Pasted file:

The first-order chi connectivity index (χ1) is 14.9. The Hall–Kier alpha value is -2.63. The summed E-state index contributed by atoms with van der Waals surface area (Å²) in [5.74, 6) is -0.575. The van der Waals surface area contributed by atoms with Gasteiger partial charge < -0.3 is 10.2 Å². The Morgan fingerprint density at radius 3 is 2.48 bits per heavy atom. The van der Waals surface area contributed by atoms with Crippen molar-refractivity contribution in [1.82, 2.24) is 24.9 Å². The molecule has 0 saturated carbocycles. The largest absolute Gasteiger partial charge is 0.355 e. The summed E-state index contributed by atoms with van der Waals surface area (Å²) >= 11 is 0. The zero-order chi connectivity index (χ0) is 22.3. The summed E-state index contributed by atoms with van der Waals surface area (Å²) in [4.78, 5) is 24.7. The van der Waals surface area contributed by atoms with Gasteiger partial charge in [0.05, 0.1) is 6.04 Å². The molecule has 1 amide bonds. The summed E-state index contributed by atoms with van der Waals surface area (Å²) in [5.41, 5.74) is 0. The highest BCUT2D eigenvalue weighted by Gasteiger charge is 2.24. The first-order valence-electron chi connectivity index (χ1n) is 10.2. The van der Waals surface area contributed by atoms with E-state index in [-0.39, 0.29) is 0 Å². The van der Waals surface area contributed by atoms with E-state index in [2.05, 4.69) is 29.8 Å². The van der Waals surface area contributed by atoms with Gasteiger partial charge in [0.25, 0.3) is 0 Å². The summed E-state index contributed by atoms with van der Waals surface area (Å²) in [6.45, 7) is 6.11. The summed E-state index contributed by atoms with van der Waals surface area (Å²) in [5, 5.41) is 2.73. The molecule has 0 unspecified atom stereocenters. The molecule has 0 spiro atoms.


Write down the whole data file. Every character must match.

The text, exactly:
The first-order chi connectivity index (χ1) is 14.9. The Hall–Kier alpha value is -2.63. The summed E-state index contributed by atoms with van der Waals surface area (Å²) in [5.74, 6) is -0.575. The van der Waals surface area contributed by atoms with Gasteiger partial charge < -0.3 is 10.2 Å². The Morgan fingerprint density at radius 3 is 2.48 bits per heavy atom. The van der Waals surface area contributed by atoms with Crippen molar-refractivity contribution in [1.82, 2.24) is 24.9 Å². The molecule has 0 saturated carbocycles. The largest absolute Gasteiger partial charge is 0.355 e. The summed E-state index contributed by atoms with van der Waals surface area (Å²) >= 11 is 0. The zero-order chi connectivity index (χ0) is 22.3. The summed E-state index contributed by atoms with van der Waals surface area (Å²) in [4.78, 5) is 24.7. The van der Waals surface area contributed by atoms with Gasteiger partial charge in [0.05, 0.1) is 6.04 Å². The molecule has 1 amide bonds. The summed E-state index contributed by atoms with van der Waals surface area (Å²) in [5.41, 5.74) is 0. The highest BCUT2D eigenvalue weighted by Gasteiger charge is 2.24. The first-order valence-electron chi connectivity index (χ1n) is 10.2. The van der Waals surface area contributed by atoms with E-state index in [-0.39, 0.29) is 0 Å². The van der Waals surface area contributed by atoms with E-state index in [2.05, 4.69) is 29.8 Å². The van der Waals surface area contributed by atoms with Gasteiger partial charge in [0.25, 0.3) is 0 Å². The summed E-state index contributed by atoms with van der Waals surface area (Å²) in [6.45, 7) is 6.11. The summed E-state index contributed by atoms with van der Waals surface area (Å²) in [5, 5.41) is 2.73. The molecule has 0 unspecified atom stereocenters. The molecule has 0 spiro atoms.